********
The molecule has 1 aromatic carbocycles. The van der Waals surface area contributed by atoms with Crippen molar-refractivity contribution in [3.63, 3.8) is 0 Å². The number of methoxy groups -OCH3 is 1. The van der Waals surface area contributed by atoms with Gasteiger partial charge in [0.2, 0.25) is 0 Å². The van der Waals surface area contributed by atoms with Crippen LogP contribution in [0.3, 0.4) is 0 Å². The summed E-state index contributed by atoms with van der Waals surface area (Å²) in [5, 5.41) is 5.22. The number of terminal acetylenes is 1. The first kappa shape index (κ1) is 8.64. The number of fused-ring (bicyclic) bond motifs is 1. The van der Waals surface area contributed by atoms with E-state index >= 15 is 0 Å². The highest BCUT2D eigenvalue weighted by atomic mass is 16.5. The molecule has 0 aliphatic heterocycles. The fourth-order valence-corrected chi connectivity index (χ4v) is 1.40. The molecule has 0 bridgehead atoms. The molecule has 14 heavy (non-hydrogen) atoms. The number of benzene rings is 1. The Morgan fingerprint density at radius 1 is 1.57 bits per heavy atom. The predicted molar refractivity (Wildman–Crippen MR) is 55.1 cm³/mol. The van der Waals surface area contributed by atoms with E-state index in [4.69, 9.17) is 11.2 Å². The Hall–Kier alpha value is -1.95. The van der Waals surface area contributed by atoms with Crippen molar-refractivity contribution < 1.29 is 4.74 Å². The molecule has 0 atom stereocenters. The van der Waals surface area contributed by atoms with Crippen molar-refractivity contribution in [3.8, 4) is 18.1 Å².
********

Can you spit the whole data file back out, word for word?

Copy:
The molecule has 1 aromatic carbocycles. The van der Waals surface area contributed by atoms with Crippen molar-refractivity contribution in [3.63, 3.8) is 0 Å². The number of methoxy groups -OCH3 is 1. The van der Waals surface area contributed by atoms with Gasteiger partial charge in [0.2, 0.25) is 0 Å². The van der Waals surface area contributed by atoms with Crippen LogP contribution in [0.3, 0.4) is 0 Å². The summed E-state index contributed by atoms with van der Waals surface area (Å²) in [5, 5.41) is 5.22. The number of terminal acetylenes is 1. The first kappa shape index (κ1) is 8.64. The number of fused-ring (bicyclic) bond motifs is 1. The van der Waals surface area contributed by atoms with E-state index >= 15 is 0 Å². The highest BCUT2D eigenvalue weighted by atomic mass is 16.5. The molecule has 0 aliphatic heterocycles. The fourth-order valence-corrected chi connectivity index (χ4v) is 1.40. The molecule has 0 bridgehead atoms. The molecule has 14 heavy (non-hydrogen) atoms. The number of benzene rings is 1. The Morgan fingerprint density at radius 1 is 1.57 bits per heavy atom. The predicted molar refractivity (Wildman–Crippen MR) is 55.1 cm³/mol. The van der Waals surface area contributed by atoms with E-state index in [4.69, 9.17) is 11.2 Å². The Hall–Kier alpha value is -1.95. The van der Waals surface area contributed by atoms with Crippen molar-refractivity contribution < 1.29 is 4.74 Å². The molecule has 0 atom stereocenters. The van der Waals surface area contributed by atoms with Crippen molar-refractivity contribution in [3.8, 4) is 18.1 Å².